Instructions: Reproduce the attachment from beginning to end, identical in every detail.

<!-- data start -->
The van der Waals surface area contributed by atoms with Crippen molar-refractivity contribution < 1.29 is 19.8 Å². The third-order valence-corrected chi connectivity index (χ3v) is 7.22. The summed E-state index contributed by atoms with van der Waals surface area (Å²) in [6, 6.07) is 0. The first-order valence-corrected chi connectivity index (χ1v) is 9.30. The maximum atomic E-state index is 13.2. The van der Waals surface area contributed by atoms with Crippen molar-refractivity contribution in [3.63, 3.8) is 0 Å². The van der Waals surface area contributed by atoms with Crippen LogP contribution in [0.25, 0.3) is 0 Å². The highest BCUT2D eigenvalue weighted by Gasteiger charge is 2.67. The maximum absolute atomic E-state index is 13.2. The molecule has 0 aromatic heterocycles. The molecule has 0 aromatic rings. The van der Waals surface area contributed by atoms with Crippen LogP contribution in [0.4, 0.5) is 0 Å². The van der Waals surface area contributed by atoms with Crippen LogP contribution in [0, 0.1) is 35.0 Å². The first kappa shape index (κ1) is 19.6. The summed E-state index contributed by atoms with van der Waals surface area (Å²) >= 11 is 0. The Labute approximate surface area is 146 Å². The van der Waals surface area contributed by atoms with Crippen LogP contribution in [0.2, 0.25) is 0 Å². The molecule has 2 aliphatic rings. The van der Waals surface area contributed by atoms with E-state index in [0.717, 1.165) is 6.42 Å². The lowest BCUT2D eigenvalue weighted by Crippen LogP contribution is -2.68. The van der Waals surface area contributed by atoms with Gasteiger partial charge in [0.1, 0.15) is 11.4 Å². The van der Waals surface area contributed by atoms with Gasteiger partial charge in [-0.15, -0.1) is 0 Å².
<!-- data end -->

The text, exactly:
The van der Waals surface area contributed by atoms with Crippen molar-refractivity contribution < 1.29 is 19.8 Å². The third-order valence-corrected chi connectivity index (χ3v) is 7.22. The summed E-state index contributed by atoms with van der Waals surface area (Å²) in [6, 6.07) is 0. The first-order valence-corrected chi connectivity index (χ1v) is 9.30. The maximum atomic E-state index is 13.2. The van der Waals surface area contributed by atoms with Crippen molar-refractivity contribution in [3.63, 3.8) is 0 Å². The van der Waals surface area contributed by atoms with Crippen LogP contribution in [0.25, 0.3) is 0 Å². The highest BCUT2D eigenvalue weighted by Gasteiger charge is 2.67. The maximum absolute atomic E-state index is 13.2. The molecule has 0 aromatic heterocycles. The molecule has 0 aromatic rings. The van der Waals surface area contributed by atoms with Crippen LogP contribution in [0.4, 0.5) is 0 Å². The van der Waals surface area contributed by atoms with Crippen LogP contribution in [0, 0.1) is 35.0 Å². The first kappa shape index (κ1) is 19.6. The summed E-state index contributed by atoms with van der Waals surface area (Å²) >= 11 is 0. The Labute approximate surface area is 146 Å². The van der Waals surface area contributed by atoms with Crippen LogP contribution in [0.2, 0.25) is 0 Å². The molecule has 2 aliphatic rings. The van der Waals surface area contributed by atoms with E-state index in [0.717, 1.165) is 6.42 Å². The lowest BCUT2D eigenvalue weighted by Crippen LogP contribution is -2.68. The van der Waals surface area contributed by atoms with Gasteiger partial charge in [0.1, 0.15) is 11.4 Å². The van der Waals surface area contributed by atoms with Gasteiger partial charge in [-0.15, -0.1) is 0 Å².